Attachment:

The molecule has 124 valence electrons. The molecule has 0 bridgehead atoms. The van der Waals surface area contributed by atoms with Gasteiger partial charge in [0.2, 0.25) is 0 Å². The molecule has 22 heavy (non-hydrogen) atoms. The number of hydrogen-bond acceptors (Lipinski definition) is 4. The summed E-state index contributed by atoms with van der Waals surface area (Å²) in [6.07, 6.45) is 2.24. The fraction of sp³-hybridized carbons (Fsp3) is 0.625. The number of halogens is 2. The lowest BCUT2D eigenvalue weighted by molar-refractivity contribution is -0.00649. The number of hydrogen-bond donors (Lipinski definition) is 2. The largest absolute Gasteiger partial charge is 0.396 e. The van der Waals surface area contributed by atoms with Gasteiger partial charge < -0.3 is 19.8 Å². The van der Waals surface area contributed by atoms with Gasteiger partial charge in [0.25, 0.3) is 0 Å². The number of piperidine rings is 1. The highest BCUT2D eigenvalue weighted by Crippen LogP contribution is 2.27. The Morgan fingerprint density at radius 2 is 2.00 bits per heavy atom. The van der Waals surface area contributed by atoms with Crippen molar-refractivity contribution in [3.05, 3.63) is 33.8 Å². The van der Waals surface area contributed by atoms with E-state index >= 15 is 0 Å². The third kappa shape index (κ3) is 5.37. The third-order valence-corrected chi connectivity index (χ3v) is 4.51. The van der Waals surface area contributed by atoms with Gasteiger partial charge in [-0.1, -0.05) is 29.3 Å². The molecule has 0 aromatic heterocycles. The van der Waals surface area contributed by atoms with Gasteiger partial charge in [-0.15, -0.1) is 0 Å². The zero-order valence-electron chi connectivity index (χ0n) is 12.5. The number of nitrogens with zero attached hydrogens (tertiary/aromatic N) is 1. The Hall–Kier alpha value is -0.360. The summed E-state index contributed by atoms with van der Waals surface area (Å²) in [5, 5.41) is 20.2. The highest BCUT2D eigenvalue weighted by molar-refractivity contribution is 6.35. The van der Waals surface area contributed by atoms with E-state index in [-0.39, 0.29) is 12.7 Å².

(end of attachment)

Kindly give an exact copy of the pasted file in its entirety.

The molecule has 124 valence electrons. The molecule has 0 bridgehead atoms. The van der Waals surface area contributed by atoms with Gasteiger partial charge in [0.2, 0.25) is 0 Å². The molecule has 22 heavy (non-hydrogen) atoms. The number of hydrogen-bond acceptors (Lipinski definition) is 4. The summed E-state index contributed by atoms with van der Waals surface area (Å²) in [6.07, 6.45) is 2.24. The fraction of sp³-hybridized carbons (Fsp3) is 0.625. The number of halogens is 2. The lowest BCUT2D eigenvalue weighted by molar-refractivity contribution is -0.00649. The number of hydrogen-bond donors (Lipinski definition) is 2. The largest absolute Gasteiger partial charge is 0.396 e. The van der Waals surface area contributed by atoms with Gasteiger partial charge < -0.3 is 19.8 Å². The van der Waals surface area contributed by atoms with Gasteiger partial charge in [0.25, 0.3) is 0 Å². The number of piperidine rings is 1. The highest BCUT2D eigenvalue weighted by Crippen LogP contribution is 2.27. The Morgan fingerprint density at radius 2 is 2.00 bits per heavy atom. The van der Waals surface area contributed by atoms with Crippen molar-refractivity contribution in [3.05, 3.63) is 33.8 Å². The van der Waals surface area contributed by atoms with E-state index >= 15 is 0 Å². The third kappa shape index (κ3) is 5.37. The third-order valence-corrected chi connectivity index (χ3v) is 4.51. The van der Waals surface area contributed by atoms with Gasteiger partial charge in [-0.1, -0.05) is 29.3 Å². The molecule has 0 aromatic heterocycles. The van der Waals surface area contributed by atoms with Gasteiger partial charge in [-0.15, -0.1) is 0 Å². The zero-order valence-electron chi connectivity index (χ0n) is 12.5. The number of nitrogens with zero attached hydrogens (tertiary/aromatic N) is 1. The Hall–Kier alpha value is -0.360. The summed E-state index contributed by atoms with van der Waals surface area (Å²) in [5, 5.41) is 20.2. The highest BCUT2D eigenvalue weighted by molar-refractivity contribution is 6.35. The van der Waals surface area contributed by atoms with E-state index in [-0.39, 0.29) is 12.7 Å².